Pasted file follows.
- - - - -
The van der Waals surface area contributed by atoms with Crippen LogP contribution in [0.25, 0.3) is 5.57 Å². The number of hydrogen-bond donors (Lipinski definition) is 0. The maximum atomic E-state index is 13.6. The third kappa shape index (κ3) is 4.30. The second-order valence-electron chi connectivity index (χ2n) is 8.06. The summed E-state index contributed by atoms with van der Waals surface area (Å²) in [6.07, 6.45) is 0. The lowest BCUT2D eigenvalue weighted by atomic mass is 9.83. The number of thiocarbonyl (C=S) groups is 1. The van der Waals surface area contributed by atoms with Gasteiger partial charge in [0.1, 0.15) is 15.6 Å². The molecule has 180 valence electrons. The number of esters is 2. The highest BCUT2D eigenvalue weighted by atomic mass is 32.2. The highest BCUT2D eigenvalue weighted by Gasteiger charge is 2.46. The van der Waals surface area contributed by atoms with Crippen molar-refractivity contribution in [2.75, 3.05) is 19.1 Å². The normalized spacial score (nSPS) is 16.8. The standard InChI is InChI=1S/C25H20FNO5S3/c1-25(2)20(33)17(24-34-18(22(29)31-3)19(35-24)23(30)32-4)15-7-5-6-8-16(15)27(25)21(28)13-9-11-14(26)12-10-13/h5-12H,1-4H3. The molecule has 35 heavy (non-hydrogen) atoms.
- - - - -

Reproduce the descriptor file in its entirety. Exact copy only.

The van der Waals surface area contributed by atoms with Crippen LogP contribution in [0.25, 0.3) is 5.57 Å². The number of hydrogen-bond donors (Lipinski definition) is 0. The maximum atomic E-state index is 13.6. The third kappa shape index (κ3) is 4.30. The second-order valence-electron chi connectivity index (χ2n) is 8.06. The summed E-state index contributed by atoms with van der Waals surface area (Å²) in [6.07, 6.45) is 0. The lowest BCUT2D eigenvalue weighted by atomic mass is 9.83. The number of thiocarbonyl (C=S) groups is 1. The van der Waals surface area contributed by atoms with Gasteiger partial charge in [0.1, 0.15) is 15.6 Å². The molecule has 180 valence electrons. The number of esters is 2. The highest BCUT2D eigenvalue weighted by atomic mass is 32.2. The highest BCUT2D eigenvalue weighted by Gasteiger charge is 2.46. The van der Waals surface area contributed by atoms with Crippen molar-refractivity contribution in [2.75, 3.05) is 19.1 Å². The normalized spacial score (nSPS) is 16.8. The standard InChI is InChI=1S/C25H20FNO5S3/c1-25(2)20(33)17(24-34-18(22(29)31-3)19(35-24)23(30)32-4)15-7-5-6-8-16(15)27(25)21(28)13-9-11-14(26)12-10-13/h5-12H,1-4H3. The molecule has 35 heavy (non-hydrogen) atoms.